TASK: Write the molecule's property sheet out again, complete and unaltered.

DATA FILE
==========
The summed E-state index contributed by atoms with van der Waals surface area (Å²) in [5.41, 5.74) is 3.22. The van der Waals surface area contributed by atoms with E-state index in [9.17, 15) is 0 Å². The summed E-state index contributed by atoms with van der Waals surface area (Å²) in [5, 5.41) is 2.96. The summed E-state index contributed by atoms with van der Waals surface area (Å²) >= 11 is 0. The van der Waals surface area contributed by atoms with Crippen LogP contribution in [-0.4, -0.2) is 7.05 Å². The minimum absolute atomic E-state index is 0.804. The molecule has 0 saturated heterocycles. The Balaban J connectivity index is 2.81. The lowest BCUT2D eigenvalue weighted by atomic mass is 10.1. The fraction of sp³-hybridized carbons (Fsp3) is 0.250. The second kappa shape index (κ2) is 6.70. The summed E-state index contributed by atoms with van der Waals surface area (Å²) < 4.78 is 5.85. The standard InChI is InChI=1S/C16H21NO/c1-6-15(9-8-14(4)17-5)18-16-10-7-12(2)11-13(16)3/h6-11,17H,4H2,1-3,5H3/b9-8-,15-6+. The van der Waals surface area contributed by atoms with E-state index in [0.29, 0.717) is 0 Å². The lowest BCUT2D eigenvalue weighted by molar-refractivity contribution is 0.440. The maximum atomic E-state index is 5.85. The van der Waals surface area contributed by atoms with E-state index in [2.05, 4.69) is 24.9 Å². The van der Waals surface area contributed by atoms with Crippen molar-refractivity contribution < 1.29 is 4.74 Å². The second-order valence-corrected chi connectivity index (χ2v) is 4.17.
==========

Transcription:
The summed E-state index contributed by atoms with van der Waals surface area (Å²) in [5.41, 5.74) is 3.22. The van der Waals surface area contributed by atoms with E-state index in [9.17, 15) is 0 Å². The summed E-state index contributed by atoms with van der Waals surface area (Å²) in [5, 5.41) is 2.96. The summed E-state index contributed by atoms with van der Waals surface area (Å²) >= 11 is 0. The van der Waals surface area contributed by atoms with Crippen LogP contribution in [-0.4, -0.2) is 7.05 Å². The minimum absolute atomic E-state index is 0.804. The molecule has 0 saturated heterocycles. The Balaban J connectivity index is 2.81. The lowest BCUT2D eigenvalue weighted by atomic mass is 10.1. The fraction of sp³-hybridized carbons (Fsp3) is 0.250. The second kappa shape index (κ2) is 6.70. The summed E-state index contributed by atoms with van der Waals surface area (Å²) < 4.78 is 5.85. The standard InChI is InChI=1S/C16H21NO/c1-6-15(9-8-14(4)17-5)18-16-10-7-12(2)11-13(16)3/h6-11,17H,4H2,1-3,5H3/b9-8-,15-6+. The van der Waals surface area contributed by atoms with E-state index in [0.29, 0.717) is 0 Å². The lowest BCUT2D eigenvalue weighted by molar-refractivity contribution is 0.440. The maximum atomic E-state index is 5.85. The van der Waals surface area contributed by atoms with E-state index in [2.05, 4.69) is 24.9 Å². The van der Waals surface area contributed by atoms with Crippen molar-refractivity contribution < 1.29 is 4.74 Å². The second-order valence-corrected chi connectivity index (χ2v) is 4.17.